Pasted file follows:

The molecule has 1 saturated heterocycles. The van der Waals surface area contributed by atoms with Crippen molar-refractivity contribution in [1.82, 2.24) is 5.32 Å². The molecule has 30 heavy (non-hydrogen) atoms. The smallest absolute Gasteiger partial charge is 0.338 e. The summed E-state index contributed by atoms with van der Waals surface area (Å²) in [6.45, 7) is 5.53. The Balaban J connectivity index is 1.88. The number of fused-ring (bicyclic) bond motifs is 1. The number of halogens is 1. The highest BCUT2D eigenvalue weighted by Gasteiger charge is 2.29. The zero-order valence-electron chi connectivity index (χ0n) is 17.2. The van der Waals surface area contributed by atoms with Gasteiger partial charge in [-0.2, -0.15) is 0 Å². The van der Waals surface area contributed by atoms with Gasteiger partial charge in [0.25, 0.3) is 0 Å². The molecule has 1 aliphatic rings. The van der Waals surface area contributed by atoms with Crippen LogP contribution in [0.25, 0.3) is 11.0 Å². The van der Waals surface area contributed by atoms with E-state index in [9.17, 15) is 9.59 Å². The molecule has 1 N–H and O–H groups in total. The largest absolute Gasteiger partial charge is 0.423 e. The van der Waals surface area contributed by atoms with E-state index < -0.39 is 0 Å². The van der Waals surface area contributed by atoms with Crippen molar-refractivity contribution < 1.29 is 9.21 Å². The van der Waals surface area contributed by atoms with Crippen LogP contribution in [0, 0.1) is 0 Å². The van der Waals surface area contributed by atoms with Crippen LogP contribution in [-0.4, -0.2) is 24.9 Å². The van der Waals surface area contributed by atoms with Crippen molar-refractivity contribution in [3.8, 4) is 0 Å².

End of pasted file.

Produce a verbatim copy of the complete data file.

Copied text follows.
The molecule has 1 saturated heterocycles. The van der Waals surface area contributed by atoms with Crippen molar-refractivity contribution in [1.82, 2.24) is 5.32 Å². The molecule has 30 heavy (non-hydrogen) atoms. The smallest absolute Gasteiger partial charge is 0.338 e. The summed E-state index contributed by atoms with van der Waals surface area (Å²) in [6.45, 7) is 5.53. The Balaban J connectivity index is 1.88. The number of fused-ring (bicyclic) bond motifs is 1. The number of halogens is 1. The highest BCUT2D eigenvalue weighted by Gasteiger charge is 2.29. The zero-order valence-electron chi connectivity index (χ0n) is 17.2. The van der Waals surface area contributed by atoms with Gasteiger partial charge in [-0.2, -0.15) is 0 Å². The van der Waals surface area contributed by atoms with Gasteiger partial charge in [0.25, 0.3) is 0 Å². The molecule has 1 aliphatic rings. The van der Waals surface area contributed by atoms with Crippen LogP contribution in [0.25, 0.3) is 11.0 Å². The van der Waals surface area contributed by atoms with E-state index in [9.17, 15) is 9.59 Å². The molecule has 1 N–H and O–H groups in total. The largest absolute Gasteiger partial charge is 0.423 e. The van der Waals surface area contributed by atoms with E-state index < -0.39 is 0 Å². The van der Waals surface area contributed by atoms with Crippen molar-refractivity contribution < 1.29 is 9.21 Å². The van der Waals surface area contributed by atoms with Crippen LogP contribution in [0, 0.1) is 0 Å². The van der Waals surface area contributed by atoms with Crippen LogP contribution in [-0.4, -0.2) is 24.9 Å². The van der Waals surface area contributed by atoms with Crippen molar-refractivity contribution in [3.8, 4) is 0 Å².